# Analysis of Proportions

FOUNDATION
By: Maarten L. Buis | Edited by: Paul Atkinson, Sara Delamont, Alexandru Cernat, Joseph W. Sakshaug & Richard A. Williams Published: 2020 | Length:   10 | DOI: |

This entry discusses the challenges that proportions pose when including them in an analysis and solutions that have been proposed to those challenges. Analyzing a single proportion as a dependent variable is hard because the upper and lower bound of the proportion will result in nonlinearity of effects. Moreover, these bounds will typically result in heteroscedasticity. Multiple proportions that add to one as dependent variables have the additional challenge that these variables are mutually dependent; if you spent an extra minute a day watching television, then that minute cannot be spent on other activities. So the proportions tend to be negatively correlated. The mutual dependence of proportions also poses a challenge when proportions are added as explanatory variables. Effects of explanatory variables are often interpreted as the expected change in the explained variable for a unit change in the explanatory variable while keeping all other variables constant. This latter part is logically impossible when adding multiple proportions as explanatory variables.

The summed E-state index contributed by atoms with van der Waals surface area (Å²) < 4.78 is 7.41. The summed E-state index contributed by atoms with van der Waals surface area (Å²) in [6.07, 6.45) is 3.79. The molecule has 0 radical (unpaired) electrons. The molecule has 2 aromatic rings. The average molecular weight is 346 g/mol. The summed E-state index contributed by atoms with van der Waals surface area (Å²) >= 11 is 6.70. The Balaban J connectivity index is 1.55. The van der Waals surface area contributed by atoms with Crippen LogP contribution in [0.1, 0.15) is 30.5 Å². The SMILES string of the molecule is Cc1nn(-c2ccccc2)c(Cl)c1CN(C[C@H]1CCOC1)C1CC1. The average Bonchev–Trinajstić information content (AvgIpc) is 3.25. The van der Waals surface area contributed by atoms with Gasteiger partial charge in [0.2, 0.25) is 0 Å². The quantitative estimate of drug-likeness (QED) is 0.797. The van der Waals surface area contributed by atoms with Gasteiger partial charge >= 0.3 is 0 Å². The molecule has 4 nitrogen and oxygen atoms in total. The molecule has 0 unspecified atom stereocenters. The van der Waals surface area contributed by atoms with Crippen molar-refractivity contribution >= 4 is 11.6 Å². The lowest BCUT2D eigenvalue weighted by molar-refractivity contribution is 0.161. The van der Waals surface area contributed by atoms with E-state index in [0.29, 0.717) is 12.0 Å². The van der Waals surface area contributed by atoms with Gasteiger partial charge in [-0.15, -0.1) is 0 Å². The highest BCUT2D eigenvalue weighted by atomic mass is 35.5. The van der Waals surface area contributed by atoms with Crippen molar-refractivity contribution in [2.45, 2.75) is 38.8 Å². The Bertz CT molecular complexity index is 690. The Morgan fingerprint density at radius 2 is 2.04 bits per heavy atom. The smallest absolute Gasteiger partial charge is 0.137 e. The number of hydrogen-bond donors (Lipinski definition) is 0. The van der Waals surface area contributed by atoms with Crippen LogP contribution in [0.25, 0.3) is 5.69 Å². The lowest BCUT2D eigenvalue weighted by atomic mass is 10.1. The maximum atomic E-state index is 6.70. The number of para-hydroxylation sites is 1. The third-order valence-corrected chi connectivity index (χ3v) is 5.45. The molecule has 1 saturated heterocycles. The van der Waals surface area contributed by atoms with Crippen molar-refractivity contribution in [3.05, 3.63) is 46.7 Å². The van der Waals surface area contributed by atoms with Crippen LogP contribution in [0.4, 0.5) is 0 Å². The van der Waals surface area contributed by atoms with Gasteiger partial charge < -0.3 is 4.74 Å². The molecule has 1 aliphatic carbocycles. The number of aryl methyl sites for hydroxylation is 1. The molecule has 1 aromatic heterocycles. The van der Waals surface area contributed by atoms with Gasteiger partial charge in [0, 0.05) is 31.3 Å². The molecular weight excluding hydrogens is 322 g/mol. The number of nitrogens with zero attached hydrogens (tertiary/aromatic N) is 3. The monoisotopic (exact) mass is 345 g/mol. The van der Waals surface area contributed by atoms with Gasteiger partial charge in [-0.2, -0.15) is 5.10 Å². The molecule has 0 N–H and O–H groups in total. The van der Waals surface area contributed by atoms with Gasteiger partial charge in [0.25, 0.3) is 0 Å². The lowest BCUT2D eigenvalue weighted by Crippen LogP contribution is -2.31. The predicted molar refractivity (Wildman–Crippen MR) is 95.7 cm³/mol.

## Methods Map

Independent variables

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